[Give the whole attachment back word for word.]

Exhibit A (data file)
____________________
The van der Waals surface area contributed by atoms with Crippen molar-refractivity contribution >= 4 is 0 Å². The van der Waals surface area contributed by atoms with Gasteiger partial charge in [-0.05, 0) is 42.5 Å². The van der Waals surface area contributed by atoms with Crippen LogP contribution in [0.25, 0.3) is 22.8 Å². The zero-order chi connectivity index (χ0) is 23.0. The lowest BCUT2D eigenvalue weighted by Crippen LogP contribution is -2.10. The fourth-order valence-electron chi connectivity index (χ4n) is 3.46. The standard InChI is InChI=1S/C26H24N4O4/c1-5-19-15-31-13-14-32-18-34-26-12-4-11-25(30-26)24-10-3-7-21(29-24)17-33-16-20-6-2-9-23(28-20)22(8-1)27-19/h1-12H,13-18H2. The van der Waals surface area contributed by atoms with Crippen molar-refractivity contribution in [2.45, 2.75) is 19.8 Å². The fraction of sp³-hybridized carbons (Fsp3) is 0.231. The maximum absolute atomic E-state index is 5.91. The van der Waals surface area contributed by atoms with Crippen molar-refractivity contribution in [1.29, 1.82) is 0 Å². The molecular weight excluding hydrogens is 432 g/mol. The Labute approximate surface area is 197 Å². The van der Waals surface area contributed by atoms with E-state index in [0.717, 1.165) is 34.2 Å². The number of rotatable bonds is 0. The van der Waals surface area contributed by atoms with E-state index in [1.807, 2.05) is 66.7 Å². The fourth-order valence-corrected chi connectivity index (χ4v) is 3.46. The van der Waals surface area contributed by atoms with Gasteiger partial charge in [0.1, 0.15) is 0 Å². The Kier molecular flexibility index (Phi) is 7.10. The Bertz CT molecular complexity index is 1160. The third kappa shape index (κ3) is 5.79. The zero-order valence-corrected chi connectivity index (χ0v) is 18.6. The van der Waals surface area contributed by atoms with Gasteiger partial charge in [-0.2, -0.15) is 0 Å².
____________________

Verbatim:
The van der Waals surface area contributed by atoms with Crippen molar-refractivity contribution >= 4 is 0 Å². The van der Waals surface area contributed by atoms with Gasteiger partial charge in [-0.05, 0) is 42.5 Å². The van der Waals surface area contributed by atoms with Crippen LogP contribution in [0.25, 0.3) is 22.8 Å². The zero-order chi connectivity index (χ0) is 23.0. The lowest BCUT2D eigenvalue weighted by Crippen LogP contribution is -2.10. The fourth-order valence-electron chi connectivity index (χ4n) is 3.46. The standard InChI is InChI=1S/C26H24N4O4/c1-5-19-15-31-13-14-32-18-34-26-12-4-11-25(30-26)24-10-3-7-21(29-24)17-33-16-20-6-2-9-23(28-20)22(8-1)27-19/h1-12H,13-18H2. The van der Waals surface area contributed by atoms with Crippen molar-refractivity contribution in [2.45, 2.75) is 19.8 Å². The fraction of sp³-hybridized carbons (Fsp3) is 0.231. The maximum absolute atomic E-state index is 5.91. The van der Waals surface area contributed by atoms with Crippen molar-refractivity contribution in [1.29, 1.82) is 0 Å². The molecular weight excluding hydrogens is 432 g/mol. The Labute approximate surface area is 197 Å². The van der Waals surface area contributed by atoms with E-state index in [0.717, 1.165) is 34.2 Å². The number of rotatable bonds is 0. The van der Waals surface area contributed by atoms with E-state index in [1.807, 2.05) is 66.7 Å². The fourth-order valence-corrected chi connectivity index (χ4v) is 3.46. The van der Waals surface area contributed by atoms with Gasteiger partial charge in [0.1, 0.15) is 0 Å². The Kier molecular flexibility index (Phi) is 7.10. The Bertz CT molecular complexity index is 1160. The third kappa shape index (κ3) is 5.79. The zero-order valence-corrected chi connectivity index (χ0v) is 18.6. The van der Waals surface area contributed by atoms with Gasteiger partial charge in [-0.2, -0.15) is 0 Å².